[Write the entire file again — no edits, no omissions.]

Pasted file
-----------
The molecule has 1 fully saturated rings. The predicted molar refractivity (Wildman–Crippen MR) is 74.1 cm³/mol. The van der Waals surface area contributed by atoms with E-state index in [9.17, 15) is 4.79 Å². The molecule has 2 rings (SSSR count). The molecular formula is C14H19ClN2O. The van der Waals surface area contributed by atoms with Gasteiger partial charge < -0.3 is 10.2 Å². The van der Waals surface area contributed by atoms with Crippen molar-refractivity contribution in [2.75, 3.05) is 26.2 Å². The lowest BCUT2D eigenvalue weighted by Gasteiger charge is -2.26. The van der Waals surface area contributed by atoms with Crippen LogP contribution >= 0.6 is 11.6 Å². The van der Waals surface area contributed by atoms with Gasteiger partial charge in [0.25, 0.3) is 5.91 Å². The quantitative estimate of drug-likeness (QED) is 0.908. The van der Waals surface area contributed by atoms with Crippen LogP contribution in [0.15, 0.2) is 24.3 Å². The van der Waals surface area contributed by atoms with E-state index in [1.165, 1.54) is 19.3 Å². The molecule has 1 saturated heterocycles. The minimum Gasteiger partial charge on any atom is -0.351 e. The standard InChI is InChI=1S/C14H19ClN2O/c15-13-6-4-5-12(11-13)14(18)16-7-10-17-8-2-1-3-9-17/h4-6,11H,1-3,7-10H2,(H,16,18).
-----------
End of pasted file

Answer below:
The molecule has 1 fully saturated rings. The predicted molar refractivity (Wildman–Crippen MR) is 74.1 cm³/mol. The van der Waals surface area contributed by atoms with E-state index in [9.17, 15) is 4.79 Å². The molecule has 2 rings (SSSR count). The molecular formula is C14H19ClN2O. The van der Waals surface area contributed by atoms with Gasteiger partial charge < -0.3 is 10.2 Å². The van der Waals surface area contributed by atoms with Crippen molar-refractivity contribution in [2.75, 3.05) is 26.2 Å². The lowest BCUT2D eigenvalue weighted by Gasteiger charge is -2.26. The van der Waals surface area contributed by atoms with Crippen LogP contribution >= 0.6 is 11.6 Å². The van der Waals surface area contributed by atoms with Gasteiger partial charge in [0.25, 0.3) is 5.91 Å². The quantitative estimate of drug-likeness (QED) is 0.908. The van der Waals surface area contributed by atoms with Crippen LogP contribution in [0.15, 0.2) is 24.3 Å². The van der Waals surface area contributed by atoms with E-state index in [1.165, 1.54) is 19.3 Å². The molecule has 1 saturated heterocycles. The minimum Gasteiger partial charge on any atom is -0.351 e. The standard InChI is InChI=1S/C14H19ClN2O/c15-13-6-4-5-12(11-13)14(18)16-7-10-17-8-2-1-3-9-17/h4-6,11H,1-3,7-10H2,(H,16,18).